My friend Hayley posted a link to this article by Patrick Armshaw. He makes the excellent point that Workfare is bringing the substitution effect into play- paid workers are being substituted for JSA claimants. Why would companies pay employees when the unemployed can work for free while the tax payer funds their benefits?

By joxin

This effect is likely to be hidden however, as rather than stopping hiring, companies are likely just to offer fewer hours to their current staff. While critics of TESCO etc. might be labeled job snobs the main problem with this type of work isn’t the status it’s the insecurity. Zero-hours contracts, where the employer has the power to offer however many hours they wish each week, are not going to allow people to provide for their families, but do make it easy for them to cut back on paid staff when free labour is available. The evidence is that underemployment is increasing rapidly- people want more hours but employers are not offering them. Instead of supporting people in this situation the government has responded by cutting their tax credits.

According to the Guardian -DC Property Maintenance takes job seekers on unpaid for four weeks and sometimes they extend it if they “really want to employ them but it is not the right time.” WTF does that mean?? Could they not just keep their details on file and give them a ring when there’s a vacancy? Instead they just string the job seekers along with the hope of a job at “the right time”- when the moon aligns with Venus I assume. Not that they should be taking on jobseekers without any job prospects in the first place.

The point of this “work experience” is debatable. I hate the patronising suggestion that the large majority of JSA recipients really need to learn what it’s like to work 40 hours a week and how to get up on a morning. Employed people, if you lost your job tomorrow how long would it take you to forget what it’s like to work full time? 3 months? 6 months? I thought not.

I think the main reason this kind of policy gains popular support is that many tax payers don’t like the idea (painted by certain politicians and sectors of the press) that claimants are enjoying their hard earned money without having to work for it. So my suggestion is, that if people have to work for their benefits, they should get the minimum wage. At £ 6.08 per hour anyone over 25 would be able to work up to 11 hours on £67.50 per week JSA. A 21 year old getting £53.45 would only be able to work just under 9 hours but 18-20 year olds on the lower minimum wage of £4.98 would be back up to nearly 11 hours. (Age discrimination anyone?)

This would hopefully limit the substitution effect and reinforce the link between work and pay. Of course what we really need is more jobs…


The news about A4e will come as no surprise to careers professionals. Paying companies lots of money as an incentive to get people into work is not going to solve unemployment. Some business people will get rich. Short term wins will be prioritised over long term change and figures will be massaged as much as possible. And if they still miss their targets then perhaps we ought to realise that a better solution would be:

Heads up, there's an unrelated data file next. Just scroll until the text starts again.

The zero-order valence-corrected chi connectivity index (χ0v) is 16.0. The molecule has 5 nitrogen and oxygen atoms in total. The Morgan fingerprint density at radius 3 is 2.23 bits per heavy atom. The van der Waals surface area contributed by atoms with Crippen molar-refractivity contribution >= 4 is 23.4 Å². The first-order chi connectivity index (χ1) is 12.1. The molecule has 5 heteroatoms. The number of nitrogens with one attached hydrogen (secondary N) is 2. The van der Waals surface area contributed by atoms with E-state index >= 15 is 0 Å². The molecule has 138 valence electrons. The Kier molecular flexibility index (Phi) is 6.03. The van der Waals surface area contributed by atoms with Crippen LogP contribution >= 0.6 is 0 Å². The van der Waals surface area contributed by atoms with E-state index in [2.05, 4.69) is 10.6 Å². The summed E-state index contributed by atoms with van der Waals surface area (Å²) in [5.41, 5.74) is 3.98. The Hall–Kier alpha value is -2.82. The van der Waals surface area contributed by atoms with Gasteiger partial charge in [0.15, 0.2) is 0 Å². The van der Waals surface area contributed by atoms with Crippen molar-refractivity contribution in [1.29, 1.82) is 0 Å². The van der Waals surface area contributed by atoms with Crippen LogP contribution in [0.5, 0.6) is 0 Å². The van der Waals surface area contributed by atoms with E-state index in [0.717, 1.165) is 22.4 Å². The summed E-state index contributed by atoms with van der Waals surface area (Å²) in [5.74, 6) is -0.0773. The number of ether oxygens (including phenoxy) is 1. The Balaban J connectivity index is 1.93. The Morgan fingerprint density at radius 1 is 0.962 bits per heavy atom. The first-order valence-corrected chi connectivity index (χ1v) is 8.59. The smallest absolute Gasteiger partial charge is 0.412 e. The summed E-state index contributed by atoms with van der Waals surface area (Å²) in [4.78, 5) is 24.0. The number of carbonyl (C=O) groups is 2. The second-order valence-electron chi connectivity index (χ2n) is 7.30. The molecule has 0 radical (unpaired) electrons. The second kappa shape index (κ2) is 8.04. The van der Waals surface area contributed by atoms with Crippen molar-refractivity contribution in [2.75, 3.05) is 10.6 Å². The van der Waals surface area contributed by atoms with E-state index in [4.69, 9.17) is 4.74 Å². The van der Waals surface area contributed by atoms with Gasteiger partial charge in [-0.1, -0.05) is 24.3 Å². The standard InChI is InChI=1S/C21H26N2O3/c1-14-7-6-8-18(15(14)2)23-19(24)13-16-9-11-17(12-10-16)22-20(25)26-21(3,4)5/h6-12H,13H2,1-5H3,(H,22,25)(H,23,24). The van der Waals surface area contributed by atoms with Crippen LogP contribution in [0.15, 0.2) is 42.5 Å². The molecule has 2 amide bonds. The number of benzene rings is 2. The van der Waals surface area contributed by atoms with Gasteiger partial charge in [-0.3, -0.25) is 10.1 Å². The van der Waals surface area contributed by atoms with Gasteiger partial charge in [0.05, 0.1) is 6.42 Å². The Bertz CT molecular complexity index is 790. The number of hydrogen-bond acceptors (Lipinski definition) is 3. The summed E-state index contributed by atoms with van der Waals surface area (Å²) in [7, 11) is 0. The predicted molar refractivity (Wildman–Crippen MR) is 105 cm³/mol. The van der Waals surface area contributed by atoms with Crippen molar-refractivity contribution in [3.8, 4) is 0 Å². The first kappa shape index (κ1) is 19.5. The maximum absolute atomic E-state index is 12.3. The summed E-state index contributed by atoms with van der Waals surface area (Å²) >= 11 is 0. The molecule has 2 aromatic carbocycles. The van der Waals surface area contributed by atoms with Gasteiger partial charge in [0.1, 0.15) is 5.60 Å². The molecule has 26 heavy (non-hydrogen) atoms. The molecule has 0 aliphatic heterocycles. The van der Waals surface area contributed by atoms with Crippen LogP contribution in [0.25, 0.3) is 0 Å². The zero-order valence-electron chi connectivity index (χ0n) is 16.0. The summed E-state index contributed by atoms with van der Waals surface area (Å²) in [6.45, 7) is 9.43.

1. Jobs! (secure jobs with flexibility and decent pay)

2. Careers advisers who do good work because they are qualified professionals who actually care not because of targets and incentives.

3. Support for people to retrain and gain long term careers rather forcing them into temporary jobs and zero hours contracts.

And I think most people in the public sector would love to earn as much in a week as the chancellor pays for his annual skiing holiday.

This article in the Guardian somewhat concerned me.  Apparently some work programme asked a charity to provide a whole team of volunteers to help unemployed people with CVs.

My worry is that volunteers and volunteering are becoming commodified. Companies should’t be trying to make money out of volunteers and they shouldn’t be used to replace paid workers.

A lot of people volunteer in order to put something back into society. They help others and all they get is a nice warm glow! Then some volunteering is used partly to gain experience to help with getting into a particular career or progressing up the ladder.

Edinburgh Graduands

The growing trend however is that volunteering has become a necessary step to get any job. Unpaid internships are the thing for graduates. At best they are a way  for companies to get away without paying trainees with a paid job at the end and at worst there isn’t even a hope of a paid position.

Unemployed people face working for their benefits. Apparently 30 hours will “be enough to familiarise the unemployed with the world of work.” Now, to me, one of the key things about the “world of work” is getting paid! Bringing home an actual wage is part of what gives people pride in their work. If these people are working- pay them minimum wage.

With 2.57 million unemployed and only 462,000 vacancies there just isn’t a job for everyone. Those long term unemployed people will often find themselves bottom of the heap and being able to say they’ve been forced to work for free for a few weeks isn’t really going to improve their prospects.

Imagine you’re a teacher in some weird version of the 11 plus system. There are 5 places in the grammar school for your class of 25. Some of the kids in your class are a bit lazy so the headteacher says you have to make them all work harder- they should all be going to the grammar school! So you give them all the cane and  test results improve across the board. However there are still only 5 places in the grammar school!